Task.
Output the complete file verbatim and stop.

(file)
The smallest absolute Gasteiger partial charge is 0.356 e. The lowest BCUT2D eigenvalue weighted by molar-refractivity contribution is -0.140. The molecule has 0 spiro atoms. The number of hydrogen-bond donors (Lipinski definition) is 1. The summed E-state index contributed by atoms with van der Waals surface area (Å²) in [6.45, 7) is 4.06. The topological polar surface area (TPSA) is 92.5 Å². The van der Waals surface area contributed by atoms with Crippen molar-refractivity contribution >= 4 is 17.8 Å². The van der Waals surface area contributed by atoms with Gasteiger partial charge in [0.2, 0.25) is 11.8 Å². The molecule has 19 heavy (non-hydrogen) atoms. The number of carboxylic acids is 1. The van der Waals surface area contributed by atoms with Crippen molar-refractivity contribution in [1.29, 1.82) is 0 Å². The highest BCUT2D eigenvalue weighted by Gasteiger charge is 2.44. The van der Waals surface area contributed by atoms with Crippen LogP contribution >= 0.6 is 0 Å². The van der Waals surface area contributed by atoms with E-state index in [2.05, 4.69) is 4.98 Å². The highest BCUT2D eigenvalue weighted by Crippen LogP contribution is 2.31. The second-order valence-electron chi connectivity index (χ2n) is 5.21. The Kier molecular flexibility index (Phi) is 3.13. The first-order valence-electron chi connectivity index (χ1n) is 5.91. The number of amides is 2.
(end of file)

The smallest absolute Gasteiger partial charge is 0.356 e. The lowest BCUT2D eigenvalue weighted by molar-refractivity contribution is -0.140. The molecule has 0 spiro atoms. The number of hydrogen-bond donors (Lipinski definition) is 1. The summed E-state index contributed by atoms with van der Waals surface area (Å²) in [6.45, 7) is 4.06. The topological polar surface area (TPSA) is 92.5 Å². The van der Waals surface area contributed by atoms with Crippen molar-refractivity contribution >= 4 is 17.8 Å². The van der Waals surface area contributed by atoms with Gasteiger partial charge in [0.2, 0.25) is 11.8 Å². The molecule has 19 heavy (non-hydrogen) atoms. The number of carboxylic acids is 1. The van der Waals surface area contributed by atoms with Crippen molar-refractivity contribution in [1.29, 1.82) is 0 Å². The highest BCUT2D eigenvalue weighted by Gasteiger charge is 2.44. The van der Waals surface area contributed by atoms with Crippen LogP contribution >= 0.6 is 0 Å². The van der Waals surface area contributed by atoms with E-state index in [2.05, 4.69) is 4.98 Å². The highest BCUT2D eigenvalue weighted by Crippen LogP contribution is 2.31. The second-order valence-electron chi connectivity index (χ2n) is 5.21. The Kier molecular flexibility index (Phi) is 3.13. The first-order valence-electron chi connectivity index (χ1n) is 5.91. The number of amides is 2.